Wellington - Ireland's players and management insisted their minds were fully focused on their Rugby World Cup quarter-final clash against Wales, but did their best to dash that impression as they joked with reporters and spoke of intra-team man-crushes on Friday.
Rory Best's recovery from a shoulder injury contributed to the air of jovial calm, the hooker's availability for Saturday's match at Wellington Regional Stadium a welcome boost for the rampaging Irish pack.
"Rory has come up great. We obviously had some precautions in place ready to support (his possible absence), but he's in tip-top shape," defence coach Les Kiss told reporters. "He's fine to start."
Best had been in danger of missing the knockout clash after he suffered the injury in Ireland's 36-6 victory over Italy in Dunedin last Sunday.
Number eight Jamie Heaslip suggested none were more pleased to have the 29-year-old fit and firing than prop Mike Ross.
"I think Rossy's (Mike Ross) got a man-crush on him up in the front row," quipped Heaslip, with the tighthead prop sitting next to him at the team's media conference.
Heaslip went on from there. After the prop was asked about the support the team had received in New Zealand, the number eight retorted: "You're saying Ross has an individual fan base?"
The 27-year old also laughed when another journalist asked as to how much the prize pool was now worth for the amount of times the team said "ding-dong battle" in their media conferences.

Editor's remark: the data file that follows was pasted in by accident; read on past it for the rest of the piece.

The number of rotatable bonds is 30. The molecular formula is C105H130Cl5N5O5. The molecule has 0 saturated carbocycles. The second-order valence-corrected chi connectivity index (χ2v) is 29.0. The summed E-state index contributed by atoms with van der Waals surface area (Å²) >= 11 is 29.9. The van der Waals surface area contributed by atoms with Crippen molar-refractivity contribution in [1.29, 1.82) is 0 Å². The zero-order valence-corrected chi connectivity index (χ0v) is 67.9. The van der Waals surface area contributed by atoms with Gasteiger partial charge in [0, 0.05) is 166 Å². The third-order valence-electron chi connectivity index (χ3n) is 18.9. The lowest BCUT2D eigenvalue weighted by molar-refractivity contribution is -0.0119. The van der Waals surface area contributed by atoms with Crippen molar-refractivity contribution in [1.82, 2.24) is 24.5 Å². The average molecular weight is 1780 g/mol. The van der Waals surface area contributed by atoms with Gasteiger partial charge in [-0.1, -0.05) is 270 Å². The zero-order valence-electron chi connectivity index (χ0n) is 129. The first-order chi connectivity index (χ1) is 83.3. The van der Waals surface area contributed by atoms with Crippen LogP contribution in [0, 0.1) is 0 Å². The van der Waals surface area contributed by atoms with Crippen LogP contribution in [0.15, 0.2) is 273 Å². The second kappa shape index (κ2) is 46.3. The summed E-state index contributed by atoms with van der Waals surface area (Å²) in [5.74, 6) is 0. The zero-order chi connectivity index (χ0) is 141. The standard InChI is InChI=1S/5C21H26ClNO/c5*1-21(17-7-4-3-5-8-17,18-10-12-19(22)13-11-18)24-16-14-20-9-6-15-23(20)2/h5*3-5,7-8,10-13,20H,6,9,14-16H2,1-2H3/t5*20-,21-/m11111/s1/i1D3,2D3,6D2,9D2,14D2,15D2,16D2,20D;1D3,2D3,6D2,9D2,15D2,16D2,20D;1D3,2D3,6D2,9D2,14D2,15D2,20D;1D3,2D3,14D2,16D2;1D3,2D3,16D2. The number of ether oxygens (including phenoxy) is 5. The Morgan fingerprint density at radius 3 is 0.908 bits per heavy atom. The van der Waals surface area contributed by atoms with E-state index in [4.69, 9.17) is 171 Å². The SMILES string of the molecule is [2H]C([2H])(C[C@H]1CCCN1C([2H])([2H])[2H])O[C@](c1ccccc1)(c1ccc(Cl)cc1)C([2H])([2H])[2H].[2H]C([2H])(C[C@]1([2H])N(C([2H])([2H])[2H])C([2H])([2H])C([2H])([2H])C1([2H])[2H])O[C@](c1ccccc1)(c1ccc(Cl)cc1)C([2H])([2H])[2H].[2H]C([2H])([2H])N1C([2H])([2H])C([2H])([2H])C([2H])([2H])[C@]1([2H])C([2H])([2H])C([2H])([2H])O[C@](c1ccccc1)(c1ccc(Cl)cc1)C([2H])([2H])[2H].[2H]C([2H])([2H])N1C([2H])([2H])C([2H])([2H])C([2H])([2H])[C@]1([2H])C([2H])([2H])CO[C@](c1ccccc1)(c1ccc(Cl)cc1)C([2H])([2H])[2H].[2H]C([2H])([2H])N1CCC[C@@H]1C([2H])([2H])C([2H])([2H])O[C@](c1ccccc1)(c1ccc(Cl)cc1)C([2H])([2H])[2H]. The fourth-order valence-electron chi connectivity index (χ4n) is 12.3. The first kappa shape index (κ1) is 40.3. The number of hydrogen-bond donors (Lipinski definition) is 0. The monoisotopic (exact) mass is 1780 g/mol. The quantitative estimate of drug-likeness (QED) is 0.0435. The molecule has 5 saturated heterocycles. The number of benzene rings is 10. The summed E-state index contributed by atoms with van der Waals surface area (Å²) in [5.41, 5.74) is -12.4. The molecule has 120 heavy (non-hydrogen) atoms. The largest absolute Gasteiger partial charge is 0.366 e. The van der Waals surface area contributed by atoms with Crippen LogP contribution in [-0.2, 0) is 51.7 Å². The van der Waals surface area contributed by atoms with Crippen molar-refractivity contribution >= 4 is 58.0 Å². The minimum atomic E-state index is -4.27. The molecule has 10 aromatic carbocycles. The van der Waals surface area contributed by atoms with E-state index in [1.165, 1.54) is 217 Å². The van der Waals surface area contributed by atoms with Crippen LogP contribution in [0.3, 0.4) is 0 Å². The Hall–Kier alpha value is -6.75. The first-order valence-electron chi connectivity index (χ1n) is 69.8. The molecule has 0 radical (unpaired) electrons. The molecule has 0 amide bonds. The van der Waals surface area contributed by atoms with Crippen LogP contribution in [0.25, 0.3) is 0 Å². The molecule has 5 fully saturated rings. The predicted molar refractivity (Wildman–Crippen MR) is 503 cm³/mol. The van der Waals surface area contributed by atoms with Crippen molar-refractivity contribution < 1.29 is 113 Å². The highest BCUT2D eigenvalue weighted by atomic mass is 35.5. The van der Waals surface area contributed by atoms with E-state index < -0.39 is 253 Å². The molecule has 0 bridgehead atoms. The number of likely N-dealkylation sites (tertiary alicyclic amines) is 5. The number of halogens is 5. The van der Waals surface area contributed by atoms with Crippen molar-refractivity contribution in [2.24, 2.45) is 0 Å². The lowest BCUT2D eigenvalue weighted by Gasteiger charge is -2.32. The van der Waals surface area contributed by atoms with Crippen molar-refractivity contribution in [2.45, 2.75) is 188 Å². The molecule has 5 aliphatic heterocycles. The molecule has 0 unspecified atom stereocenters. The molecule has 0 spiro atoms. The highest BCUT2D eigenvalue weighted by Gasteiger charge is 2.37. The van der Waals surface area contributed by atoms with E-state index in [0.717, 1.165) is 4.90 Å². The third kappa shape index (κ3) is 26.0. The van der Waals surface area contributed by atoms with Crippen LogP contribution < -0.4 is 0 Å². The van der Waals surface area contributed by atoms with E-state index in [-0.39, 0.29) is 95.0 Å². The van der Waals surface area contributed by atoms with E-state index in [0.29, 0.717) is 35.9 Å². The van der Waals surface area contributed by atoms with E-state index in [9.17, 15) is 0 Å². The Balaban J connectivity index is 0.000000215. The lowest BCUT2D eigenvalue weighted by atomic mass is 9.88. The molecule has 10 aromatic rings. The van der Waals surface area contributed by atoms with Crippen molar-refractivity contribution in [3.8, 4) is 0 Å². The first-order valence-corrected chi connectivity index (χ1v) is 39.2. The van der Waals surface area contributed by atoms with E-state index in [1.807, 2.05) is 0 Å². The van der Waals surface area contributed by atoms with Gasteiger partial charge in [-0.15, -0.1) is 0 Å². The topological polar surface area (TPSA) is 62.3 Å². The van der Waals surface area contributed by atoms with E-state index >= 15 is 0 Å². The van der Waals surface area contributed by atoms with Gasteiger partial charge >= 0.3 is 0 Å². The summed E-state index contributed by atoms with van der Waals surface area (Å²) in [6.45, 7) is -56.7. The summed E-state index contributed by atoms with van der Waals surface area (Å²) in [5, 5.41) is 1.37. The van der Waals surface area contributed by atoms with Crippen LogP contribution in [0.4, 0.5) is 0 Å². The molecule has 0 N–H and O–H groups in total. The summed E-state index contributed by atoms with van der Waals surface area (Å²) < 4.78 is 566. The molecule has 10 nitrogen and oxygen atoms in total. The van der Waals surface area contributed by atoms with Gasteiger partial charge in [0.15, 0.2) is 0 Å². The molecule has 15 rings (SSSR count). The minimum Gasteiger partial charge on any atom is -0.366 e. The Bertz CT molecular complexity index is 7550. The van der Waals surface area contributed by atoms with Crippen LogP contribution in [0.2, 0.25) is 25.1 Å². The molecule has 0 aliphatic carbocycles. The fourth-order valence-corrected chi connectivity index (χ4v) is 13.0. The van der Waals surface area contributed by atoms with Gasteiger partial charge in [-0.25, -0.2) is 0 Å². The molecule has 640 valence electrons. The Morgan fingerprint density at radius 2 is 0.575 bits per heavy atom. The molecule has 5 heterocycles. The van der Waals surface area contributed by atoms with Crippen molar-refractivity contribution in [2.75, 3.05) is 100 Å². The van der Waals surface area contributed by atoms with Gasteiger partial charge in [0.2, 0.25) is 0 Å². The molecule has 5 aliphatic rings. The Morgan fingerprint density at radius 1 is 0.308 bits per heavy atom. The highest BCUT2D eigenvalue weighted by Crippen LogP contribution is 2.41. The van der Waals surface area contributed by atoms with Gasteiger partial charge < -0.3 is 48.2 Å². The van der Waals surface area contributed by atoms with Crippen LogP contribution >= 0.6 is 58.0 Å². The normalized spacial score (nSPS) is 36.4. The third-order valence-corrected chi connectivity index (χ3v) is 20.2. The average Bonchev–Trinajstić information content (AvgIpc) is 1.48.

"It's 'ding dong battle'. (Coach) 'Declan (Kidney) for president' and 'miaow'. So I hope you get all those in there," added Heaslip, detailing the set phrases the team had agreed to try to work into their answers at media events.
Heaslip may have been in a jocular mood, but he, Ross and Kiss all said they were well aware of the challenge they faced from a Wales side that had impressed with their high-tempo style of game and attack-minded backline.
"We are really taking this in a serious manner," said Kiss, a former Australian rugby league international. "We may have been a little bit jovial up here, but this is serious and Wales have a lot at stake as well.
"We have played each other so much in recent times so it is reasonable to say it is 50-50 (on who would win).
"There will be some critical pressure moments in the match and ... we need to be there or thereabouts in the last 20 minutes and (I think) that will sort it out.
"But as I have said before, it will be a ding-dong battle."